You might want to try Simplicity 3697. It has two different tops, one sized for knits and one for wovens, with three sleeve lengths each. They all have ties, which would help with the size differences that you will be experiencing. Since multiple sizes come in each pattern, you can trace your current size on wax paper (a cheap, easy way to keep the originals intact), and if you need to really size down, just retrace new patterns. I use Sharpie pens, and the tracing goes really quickly. Just be careful to let the pattern dry before touching it or putting it on fabric, as I've had the ink transfer to my fingers.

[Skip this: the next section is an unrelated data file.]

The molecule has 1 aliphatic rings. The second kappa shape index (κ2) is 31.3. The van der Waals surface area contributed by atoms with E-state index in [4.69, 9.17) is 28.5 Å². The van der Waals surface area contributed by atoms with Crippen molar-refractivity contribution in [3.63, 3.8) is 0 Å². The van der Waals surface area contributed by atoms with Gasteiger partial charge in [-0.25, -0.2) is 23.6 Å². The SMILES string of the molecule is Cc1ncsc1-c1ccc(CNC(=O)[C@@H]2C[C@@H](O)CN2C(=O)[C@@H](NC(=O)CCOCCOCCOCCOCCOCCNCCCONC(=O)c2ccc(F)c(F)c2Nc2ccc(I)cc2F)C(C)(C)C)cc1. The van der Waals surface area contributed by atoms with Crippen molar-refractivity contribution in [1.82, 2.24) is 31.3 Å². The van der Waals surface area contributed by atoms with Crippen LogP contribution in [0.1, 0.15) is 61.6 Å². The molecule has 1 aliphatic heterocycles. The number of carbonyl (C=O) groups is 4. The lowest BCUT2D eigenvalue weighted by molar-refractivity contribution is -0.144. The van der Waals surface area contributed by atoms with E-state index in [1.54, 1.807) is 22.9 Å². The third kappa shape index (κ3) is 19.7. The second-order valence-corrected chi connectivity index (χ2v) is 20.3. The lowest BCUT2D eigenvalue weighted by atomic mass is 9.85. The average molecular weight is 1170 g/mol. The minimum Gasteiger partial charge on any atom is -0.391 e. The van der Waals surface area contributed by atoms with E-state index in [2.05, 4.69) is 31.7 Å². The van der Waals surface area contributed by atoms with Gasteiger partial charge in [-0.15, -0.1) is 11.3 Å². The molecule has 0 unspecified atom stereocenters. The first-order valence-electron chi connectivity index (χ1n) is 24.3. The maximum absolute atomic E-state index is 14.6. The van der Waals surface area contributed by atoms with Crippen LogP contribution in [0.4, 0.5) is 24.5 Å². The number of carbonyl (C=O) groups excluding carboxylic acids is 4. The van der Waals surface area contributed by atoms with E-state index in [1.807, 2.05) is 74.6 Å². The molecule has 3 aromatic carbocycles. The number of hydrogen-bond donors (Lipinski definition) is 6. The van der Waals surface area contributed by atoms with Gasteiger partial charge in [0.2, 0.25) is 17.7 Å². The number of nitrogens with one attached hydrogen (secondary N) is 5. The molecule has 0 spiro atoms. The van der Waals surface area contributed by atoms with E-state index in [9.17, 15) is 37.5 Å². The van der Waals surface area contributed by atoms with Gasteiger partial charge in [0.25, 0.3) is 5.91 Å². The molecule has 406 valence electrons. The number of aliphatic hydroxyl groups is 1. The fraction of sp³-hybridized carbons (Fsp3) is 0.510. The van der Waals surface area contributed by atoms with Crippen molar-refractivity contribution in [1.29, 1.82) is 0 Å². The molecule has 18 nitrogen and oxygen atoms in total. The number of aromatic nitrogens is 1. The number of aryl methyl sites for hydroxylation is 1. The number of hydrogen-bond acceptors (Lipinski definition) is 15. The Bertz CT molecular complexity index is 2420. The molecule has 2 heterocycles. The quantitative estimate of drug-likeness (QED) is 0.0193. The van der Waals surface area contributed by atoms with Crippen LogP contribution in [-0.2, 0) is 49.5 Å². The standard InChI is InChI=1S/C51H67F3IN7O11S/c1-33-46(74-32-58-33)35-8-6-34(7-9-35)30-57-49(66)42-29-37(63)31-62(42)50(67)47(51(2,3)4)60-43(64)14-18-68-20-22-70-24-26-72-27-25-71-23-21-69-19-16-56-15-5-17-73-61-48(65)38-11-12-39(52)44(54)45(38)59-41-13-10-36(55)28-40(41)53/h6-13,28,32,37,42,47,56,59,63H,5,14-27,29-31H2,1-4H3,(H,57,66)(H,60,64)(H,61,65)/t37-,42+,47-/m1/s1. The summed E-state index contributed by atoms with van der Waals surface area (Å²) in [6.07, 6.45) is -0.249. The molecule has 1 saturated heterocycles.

As for pants, if you're making the kind with waistbands you might want to try a technique that's been popular in menswear for ages: put the back seam in the waistband too (add a little extra to that seam), and sew the back seam last. That makes alterations a breeze later on, whether you're taking in or letting out.

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I love sewing and have plenty of material witnesses.

Kayseri
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Kayseri  Friend of PR
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NEW ZEALAND
Member since 4/21/09
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In reply to MsBee


Date: 6/9/10 0:21 AM

For nice tops I would think about wrap fronts, as you can easily wrap it tighter as you go. I've seen a couple of few princess seamed wrap blouses that you could then adjust permanently when your weight has stabilised where you want it.